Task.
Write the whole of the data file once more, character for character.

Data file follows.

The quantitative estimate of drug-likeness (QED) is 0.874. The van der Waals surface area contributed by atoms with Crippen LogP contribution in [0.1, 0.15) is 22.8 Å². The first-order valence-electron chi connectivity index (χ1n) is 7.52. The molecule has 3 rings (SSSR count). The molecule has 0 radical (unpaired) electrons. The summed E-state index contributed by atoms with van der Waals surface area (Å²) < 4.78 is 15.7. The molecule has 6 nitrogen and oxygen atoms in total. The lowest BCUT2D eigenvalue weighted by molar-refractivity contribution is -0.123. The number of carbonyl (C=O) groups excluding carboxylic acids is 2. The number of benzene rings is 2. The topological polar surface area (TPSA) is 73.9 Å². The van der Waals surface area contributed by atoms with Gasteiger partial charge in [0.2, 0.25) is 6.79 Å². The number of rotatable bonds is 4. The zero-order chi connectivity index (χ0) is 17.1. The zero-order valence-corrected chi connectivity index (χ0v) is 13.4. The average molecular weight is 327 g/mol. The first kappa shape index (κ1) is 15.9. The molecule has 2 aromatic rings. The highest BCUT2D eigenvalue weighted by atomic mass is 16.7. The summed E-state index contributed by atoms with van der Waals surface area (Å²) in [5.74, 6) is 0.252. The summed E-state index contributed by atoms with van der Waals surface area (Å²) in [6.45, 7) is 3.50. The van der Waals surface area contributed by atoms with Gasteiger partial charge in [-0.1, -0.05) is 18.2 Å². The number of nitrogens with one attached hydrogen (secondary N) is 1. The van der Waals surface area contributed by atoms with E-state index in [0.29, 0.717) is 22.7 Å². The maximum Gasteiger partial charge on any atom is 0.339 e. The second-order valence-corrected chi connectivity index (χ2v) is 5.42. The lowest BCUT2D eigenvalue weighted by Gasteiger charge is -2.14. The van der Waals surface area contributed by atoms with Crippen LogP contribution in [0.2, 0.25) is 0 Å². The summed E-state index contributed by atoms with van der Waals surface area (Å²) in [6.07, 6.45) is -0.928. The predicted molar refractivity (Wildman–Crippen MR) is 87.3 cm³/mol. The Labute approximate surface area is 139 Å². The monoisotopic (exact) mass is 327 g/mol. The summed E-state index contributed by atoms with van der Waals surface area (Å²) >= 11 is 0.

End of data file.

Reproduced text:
The quantitative estimate of drug-likeness (QED) is 0.874. The van der Waals surface area contributed by atoms with Crippen LogP contribution in [0.1, 0.15) is 22.8 Å². The first-order valence-electron chi connectivity index (χ1n) is 7.52. The molecule has 3 rings (SSSR count). The molecule has 0 radical (unpaired) electrons. The summed E-state index contributed by atoms with van der Waals surface area (Å²) < 4.78 is 15.7. The molecule has 6 nitrogen and oxygen atoms in total. The lowest BCUT2D eigenvalue weighted by molar-refractivity contribution is -0.123. The number of carbonyl (C=O) groups excluding carboxylic acids is 2. The number of benzene rings is 2. The topological polar surface area (TPSA) is 73.9 Å². The van der Waals surface area contributed by atoms with Gasteiger partial charge in [0.2, 0.25) is 6.79 Å². The number of rotatable bonds is 4. The zero-order chi connectivity index (χ0) is 17.1. The zero-order valence-corrected chi connectivity index (χ0v) is 13.4. The average molecular weight is 327 g/mol. The first kappa shape index (κ1) is 15.9. The molecule has 2 aromatic rings. The highest BCUT2D eigenvalue weighted by atomic mass is 16.7. The summed E-state index contributed by atoms with van der Waals surface area (Å²) in [5.74, 6) is 0.252. The summed E-state index contributed by atoms with van der Waals surface area (Å²) in [6.45, 7) is 3.50. The van der Waals surface area contributed by atoms with Gasteiger partial charge in [-0.1, -0.05) is 18.2 Å². The number of nitrogens with one attached hydrogen (secondary N) is 1. The van der Waals surface area contributed by atoms with E-state index in [0.29, 0.717) is 22.7 Å². The maximum Gasteiger partial charge on any atom is 0.339 e. The second-order valence-corrected chi connectivity index (χ2v) is 5.42. The lowest BCUT2D eigenvalue weighted by Gasteiger charge is -2.14. The van der Waals surface area contributed by atoms with Crippen LogP contribution in [0.2, 0.25) is 0 Å². The summed E-state index contributed by atoms with van der Waals surface area (Å²) in [6.07, 6.45) is -0.928. The predicted molar refractivity (Wildman–Crippen MR) is 87.3 cm³/mol. The Labute approximate surface area is 139 Å². The monoisotopic (exact) mass is 327 g/mol. The summed E-state index contributed by atoms with van der Waals surface area (Å²) >= 11 is 0.